G20 Event risk bids dollar higher

Everybody and their mother have been trading the dollar from the short side, betting on further QE in the US. Now with the G20 underway, it’s prudent to lighten their shorts ahead of any event risk. It’s been awhile since the dollar has seen so much interest, two day’s of gains, we know only of one thing and that’s to debase it. It’s believed or ‘leaked’ that G20 ministers plan to say members will refrain from ‘competitive undervaluation‘ of currencies. Certainly not something that will hold up in court, but in reality the market is still unclear ‘if or how’ currencies will be mentioned in the G-20 statement. Providing some support for the EUR this morning was the surprising German ifo business climate index climbing to 107.6 vs. 106.8, and supports Merkel’s bullish growth comments earlier in the week. Data is playing second fiddle to G20 leakage.

The US$ is stronger in the O/N trading session. Currently it is higher against 11 of the 16 most actively traded currencies in ‘whippy’ trading range.

Forex heatmap

US data yesterday did very little to wake the market out of its intraday slumber. Initial unemployment claims fell by -23k to +452k last week. Although positive, it will hardly be a big enough swing to suggest any improvement in the labor market. It’s worth noting that the previous release was revised up significantly, from +462k to +475k. The four-week moving average fell by -4.2k to +458k. Net effect, the US jobs market remains weak despite the economy gradually expanding over the past year. Continuing claims fell -9k to +4.41m, while the extended (+126k) and emergency claims (+152k- both seasonally adjusted) gave up most of the previous week’s declines. Technically, they have been trading laterally over the month. The unemployment rate among people eligible for benefits, which tends to track the jobless rate, held at +3.5%.

Other data showed that manufacturing in the Philadelphia region expanded, but at an extremely weaker pace, as a measure of orders contracted for a fourth consecutive month. The index of general business activity edged up to +1 vs. market expectations of +2.3. It seems that less inventory rebuilding and consumers constrained by joblessness are restraining factories. Digging deeper into the sub-sectors, one notices that new orders improved to -5 from -8.1 last month, while the shipment index increased to +1.4 from -7.1. The all important job’s sector showed that the employee index rose to +2.4 from +1.8, which is improving the workweek. The downer in the report was the inventory index worsening to -18.6 from -16.7, indicating that businesses continue to cut their ‘goods on hand’, which of course is a blotch on economic growth. The inflation gauge increased, the prices paid index jumped to +31.5 from +9.8, while the prices received reached -9 from -13.9.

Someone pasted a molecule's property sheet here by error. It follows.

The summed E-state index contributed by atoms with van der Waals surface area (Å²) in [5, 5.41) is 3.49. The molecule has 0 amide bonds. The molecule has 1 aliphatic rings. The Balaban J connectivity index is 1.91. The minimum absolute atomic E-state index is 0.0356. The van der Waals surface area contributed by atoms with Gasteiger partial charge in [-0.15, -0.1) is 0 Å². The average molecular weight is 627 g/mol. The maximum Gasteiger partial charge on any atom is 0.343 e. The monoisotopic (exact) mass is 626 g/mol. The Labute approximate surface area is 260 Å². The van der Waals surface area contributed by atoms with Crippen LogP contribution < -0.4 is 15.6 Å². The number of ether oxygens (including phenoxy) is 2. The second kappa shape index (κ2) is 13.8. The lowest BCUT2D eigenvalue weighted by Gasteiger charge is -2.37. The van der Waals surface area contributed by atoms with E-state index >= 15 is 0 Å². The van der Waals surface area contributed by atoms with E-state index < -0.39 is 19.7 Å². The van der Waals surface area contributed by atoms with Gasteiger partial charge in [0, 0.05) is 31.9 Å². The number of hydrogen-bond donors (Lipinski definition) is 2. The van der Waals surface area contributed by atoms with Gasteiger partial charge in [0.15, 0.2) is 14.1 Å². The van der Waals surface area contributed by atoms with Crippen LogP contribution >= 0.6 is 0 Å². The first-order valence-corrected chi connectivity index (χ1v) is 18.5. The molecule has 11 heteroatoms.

The USD$ is higher against the EUR -0.08%, GBP -0.06% and CHF -0.68% and lower against JPY +0.14%. The commodity currencies are mixed this morning, CAD -0.18% and AUD +0.18%. The market should be expecting to see the loonie lag vs. the dollar, despite all the negativity surrounding the greenback. With commodity prices under pressure intraday, by default will always have a negative affect on growth sensitive currencies like the loonie and AUD. Earlier this week Governor Carney stood down on hiking rates as expected, citing a softer outlook for the Canadian economy. Futures prices have priced in a ‘no-hike’ for the next six-months despite policy makers continuing to see the risk to the inflation outlook as being balanced. The BOC said that the ‘more modest growth profile reflects a more gradual global recovery and a more subdued profile for household spending’. They did not go all out neutral on future rate hikes, but noted that certain factors stand in the way. A broadly softer dollar on QE2 pressures will prevent the loonie from losing too much ground, until at least after the FOMC meeting in Nov.

The AUD has found some temporary support after Geithner’s said that nations with persistent trade surpluses should use tools including currencies to reduce those imbalances as he headed into this weekend’s G20 meeting. The currency is still heading for a weekly losses on speculation China will announce further measures to slow growth after the nation unexpectedly raised interest rates earlier this week. China is Australia’s largest trading partner. Recent reports show that China’s rate of GDP growth coupled with record inflation acceleration justifies a tighter monetary policy from the PBOC. Providing some weak support was the RBA minutes earlier in the week, which showed that policy maker’s decision to keep interest rates unchanged this month had been ‘finely balanced’. On the other hand they did indicate that rates would have to ‘rise at some point’. From a fundamental perspective the minutes reinforced the argument that there could be another hike coming in Nov. or Dec. given that the RBA seems very comfortable with where the currency is currently. Investors are better buyers on deeper pullbacks as the interest rate differential continues to be of appeal for alternative investments (0.9793).